the 17th October 1720, carry his wife under cloud of night to the King's
Park, adjacent to what is called the Duke's Walk, near Holyrood Palace,
and there took her life by cutting her throat almost quite through, and
inflicting other wounds. He pleaded guilty to the indictment, for which
he suffered death. His associate, Campbell, was sentenced to
transportation, for his share in the previous conspiracy. See
/MacLaurin's Criminal Cases,/pp. 64 and 738.

In memory, and at the same time execration, of the deed, a /cairn,/ or
pile of stones, long marked the spot. It is now almost totally removed,
in consequence of an alteration on the road in that place.


/Lockman,/ so called from the small quantity of meal (Scottice, /lock/)
which he was entitled to take out of every boll exposed to market in the
city. In Edinburgh, the duty has been very long commuted; but in
Dumfries, the finisher of the law still exercises, or did lately
exercise, his privilege, the quantity taken being regulated by a small
iron ladle, which he uses as the measure of his perquisite. The
expression /lock,/ for a small quantity of any readily divisible dry
substance, as corn, meal, flax, or the like, is still preserved, not only
popularly, but in a legal description, as the /lock/ and /gowpen,/ or
small quantity and handful, payable in thirlage cases, as in town


This legend was in former editions inaccurately said to exist in Baxter's
"World of Spirits;" but is, in fact, to be found, in "Pandaemonium, or
the Devil's Cloyster; being a further blow to Modern Sadduceism," by
Richard Bovet, Gentleman, 12mo, 1684. The work is inscribed to Dr. Henry
More. The story is entitled, "A remarkable passage of one named the Fairy
Boy of Leith, in Scotland, given me by my worthy friend, Captain George
Burton, and attested under his hand;" and is as follows:--

"About fifteen years since, having business that detained me for some
time in Leith, which is near Edenborough, in the kingdom of Scotland, I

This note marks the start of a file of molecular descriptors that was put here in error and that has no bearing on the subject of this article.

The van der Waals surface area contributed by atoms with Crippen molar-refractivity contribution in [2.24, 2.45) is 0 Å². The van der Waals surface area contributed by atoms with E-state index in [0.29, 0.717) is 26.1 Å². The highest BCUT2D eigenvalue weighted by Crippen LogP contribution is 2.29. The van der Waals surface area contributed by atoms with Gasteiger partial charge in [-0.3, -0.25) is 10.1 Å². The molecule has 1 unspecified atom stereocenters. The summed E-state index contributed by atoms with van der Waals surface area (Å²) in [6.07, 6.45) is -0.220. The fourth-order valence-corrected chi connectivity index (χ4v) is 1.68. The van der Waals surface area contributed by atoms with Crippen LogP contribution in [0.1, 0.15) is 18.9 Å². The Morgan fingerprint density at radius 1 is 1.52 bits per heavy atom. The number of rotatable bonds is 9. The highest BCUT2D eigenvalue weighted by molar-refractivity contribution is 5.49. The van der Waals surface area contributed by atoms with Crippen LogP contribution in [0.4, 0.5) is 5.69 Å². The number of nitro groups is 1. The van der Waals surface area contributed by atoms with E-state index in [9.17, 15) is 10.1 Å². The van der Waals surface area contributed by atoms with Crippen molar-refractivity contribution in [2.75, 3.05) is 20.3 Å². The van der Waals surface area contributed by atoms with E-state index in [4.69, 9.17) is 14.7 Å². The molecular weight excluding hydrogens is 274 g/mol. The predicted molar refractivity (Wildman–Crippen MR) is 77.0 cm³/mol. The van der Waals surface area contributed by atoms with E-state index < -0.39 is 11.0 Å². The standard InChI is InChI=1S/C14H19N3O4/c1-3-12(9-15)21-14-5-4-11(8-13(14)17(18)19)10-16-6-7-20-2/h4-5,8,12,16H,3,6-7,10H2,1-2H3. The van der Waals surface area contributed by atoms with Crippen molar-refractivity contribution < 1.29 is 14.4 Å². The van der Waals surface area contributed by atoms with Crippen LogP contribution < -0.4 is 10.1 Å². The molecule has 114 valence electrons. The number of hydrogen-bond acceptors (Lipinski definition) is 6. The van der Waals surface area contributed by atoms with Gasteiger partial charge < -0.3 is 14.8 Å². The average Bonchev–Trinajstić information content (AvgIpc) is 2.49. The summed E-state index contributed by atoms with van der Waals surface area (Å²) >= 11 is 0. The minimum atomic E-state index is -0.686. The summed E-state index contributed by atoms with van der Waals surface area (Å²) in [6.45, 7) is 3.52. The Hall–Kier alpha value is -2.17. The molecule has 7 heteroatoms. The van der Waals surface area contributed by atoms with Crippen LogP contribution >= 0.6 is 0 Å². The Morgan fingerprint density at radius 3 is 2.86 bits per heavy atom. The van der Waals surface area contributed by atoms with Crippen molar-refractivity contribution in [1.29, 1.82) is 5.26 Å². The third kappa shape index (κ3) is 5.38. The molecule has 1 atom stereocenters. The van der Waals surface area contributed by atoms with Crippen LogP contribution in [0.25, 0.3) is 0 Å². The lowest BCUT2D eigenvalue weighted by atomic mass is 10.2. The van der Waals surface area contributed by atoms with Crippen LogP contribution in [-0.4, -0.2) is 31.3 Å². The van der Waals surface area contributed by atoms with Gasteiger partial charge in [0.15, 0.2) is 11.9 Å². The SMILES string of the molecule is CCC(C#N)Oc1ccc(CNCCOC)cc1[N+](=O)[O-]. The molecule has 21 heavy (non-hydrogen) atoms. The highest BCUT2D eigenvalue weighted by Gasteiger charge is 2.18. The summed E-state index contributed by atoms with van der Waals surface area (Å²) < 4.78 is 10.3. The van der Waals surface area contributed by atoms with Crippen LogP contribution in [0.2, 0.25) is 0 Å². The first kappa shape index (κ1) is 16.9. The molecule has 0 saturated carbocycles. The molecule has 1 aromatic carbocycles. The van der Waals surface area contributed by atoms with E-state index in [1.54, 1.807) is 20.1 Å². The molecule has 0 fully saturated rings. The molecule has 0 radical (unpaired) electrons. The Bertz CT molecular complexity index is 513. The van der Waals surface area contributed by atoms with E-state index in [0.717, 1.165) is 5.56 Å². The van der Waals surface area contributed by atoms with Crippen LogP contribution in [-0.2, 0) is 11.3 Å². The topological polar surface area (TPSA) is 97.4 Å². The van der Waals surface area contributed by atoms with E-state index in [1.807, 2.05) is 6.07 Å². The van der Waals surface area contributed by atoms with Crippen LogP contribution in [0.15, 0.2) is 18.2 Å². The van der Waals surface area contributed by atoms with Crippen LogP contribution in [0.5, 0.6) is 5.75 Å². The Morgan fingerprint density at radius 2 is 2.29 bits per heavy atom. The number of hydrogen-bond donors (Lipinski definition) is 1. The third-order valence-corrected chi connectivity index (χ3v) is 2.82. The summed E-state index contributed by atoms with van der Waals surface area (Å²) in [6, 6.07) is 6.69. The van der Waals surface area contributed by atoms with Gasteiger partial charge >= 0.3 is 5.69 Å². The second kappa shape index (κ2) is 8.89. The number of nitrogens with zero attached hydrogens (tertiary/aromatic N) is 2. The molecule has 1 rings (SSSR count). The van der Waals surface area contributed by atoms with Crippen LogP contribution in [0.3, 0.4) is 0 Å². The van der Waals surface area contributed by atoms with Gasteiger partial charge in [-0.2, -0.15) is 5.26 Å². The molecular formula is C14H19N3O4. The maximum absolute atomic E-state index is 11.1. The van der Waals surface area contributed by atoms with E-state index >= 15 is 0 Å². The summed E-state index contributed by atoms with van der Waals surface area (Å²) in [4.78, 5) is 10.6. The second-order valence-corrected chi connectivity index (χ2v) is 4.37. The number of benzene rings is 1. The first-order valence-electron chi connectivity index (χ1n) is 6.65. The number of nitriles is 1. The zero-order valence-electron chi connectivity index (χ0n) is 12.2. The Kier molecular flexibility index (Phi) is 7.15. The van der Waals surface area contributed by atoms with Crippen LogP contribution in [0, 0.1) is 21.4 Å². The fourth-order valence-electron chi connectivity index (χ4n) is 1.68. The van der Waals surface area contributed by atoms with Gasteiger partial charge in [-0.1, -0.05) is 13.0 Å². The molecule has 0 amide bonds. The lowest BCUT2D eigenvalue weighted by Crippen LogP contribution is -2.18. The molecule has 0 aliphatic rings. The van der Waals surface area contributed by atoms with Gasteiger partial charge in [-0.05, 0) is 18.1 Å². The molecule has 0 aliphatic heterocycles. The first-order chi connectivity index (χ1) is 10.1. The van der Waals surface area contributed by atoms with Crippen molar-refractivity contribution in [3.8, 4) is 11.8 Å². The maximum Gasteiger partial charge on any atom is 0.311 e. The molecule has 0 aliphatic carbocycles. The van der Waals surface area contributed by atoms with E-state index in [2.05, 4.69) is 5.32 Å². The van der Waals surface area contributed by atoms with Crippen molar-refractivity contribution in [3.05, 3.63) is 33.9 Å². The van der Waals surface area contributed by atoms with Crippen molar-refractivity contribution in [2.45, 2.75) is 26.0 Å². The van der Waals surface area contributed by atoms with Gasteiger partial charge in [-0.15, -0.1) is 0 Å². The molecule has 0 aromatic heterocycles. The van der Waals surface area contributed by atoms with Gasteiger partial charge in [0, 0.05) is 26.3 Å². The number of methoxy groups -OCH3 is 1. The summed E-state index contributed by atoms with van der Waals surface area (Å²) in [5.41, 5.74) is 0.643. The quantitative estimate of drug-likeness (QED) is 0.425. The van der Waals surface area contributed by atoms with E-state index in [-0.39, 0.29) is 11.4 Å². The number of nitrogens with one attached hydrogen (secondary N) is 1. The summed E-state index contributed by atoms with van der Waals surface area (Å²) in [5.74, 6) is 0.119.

often met some of my acquaintance at a certain house there, where we used
to drink a glass of wine for our refection. The woman which kept the
house was of honest reputation amongst the neighbours, which made me
givethe more attention to what she told me one day about a Fairy Boy (as
they called him) who lived about that town. She had given me so strange
an account of him, that I desired her I might see him the first
opportunity, which she promised; and not long after, passing that way,
she told me there was the Fairy Boy but a little before I came by; and
casting her eye into the street, said, 'Look you, sir, yonder he is at
play with those other boys,' and designing him to me. I went, and by
smooth words, and a piece of money, got him to come into the house with
me; where, in the presence of divers people, I demanded of him several
astrological questions, which he answered with great subtility, and
through all his discourse carried it with a cunning much beyond his
years, which seemed not to exceed ten or eleven. He seemed to make a
motion like drumming upon the table with his fingers, upon which I asked
him, whether he could beat a drum, to which he replied, 'Yes, sir, as
well as any man in Scotland; for every Thursday night I beat all points
to a sort of people that use to meet under yon hill" (pointing to the
great hill between Edenborough and Leith). 'How, boy,' quoth I; 'what
company have you there?'--'There are, sir,' said he, 'a great company
both of men and women, and they are entertained with many sorts of music
besides my drum; they have, besides, plenty variety of meats and wine;
and many times we are carried into France or Holland in a night, and
return again; and whilst we are there, we enjoy all the pleasures the
country doth afford.' I demanded of him, how they got under that hill?
To which he replied, 'that there were a great pair of gates that opened
to them, though they were invisible to others, and that within there were
brave large rooms, as well accommodated as most in Scotland.' I then
asked him, how I should know what he said to be true? upon which he told
me he would read my fortune, saying I should have two wives, and that he
saw the forms of them sitting on my shoulders; that both would be very
handsome women.

"As he was thus speaking, a woman of the neighbourhood, coming into the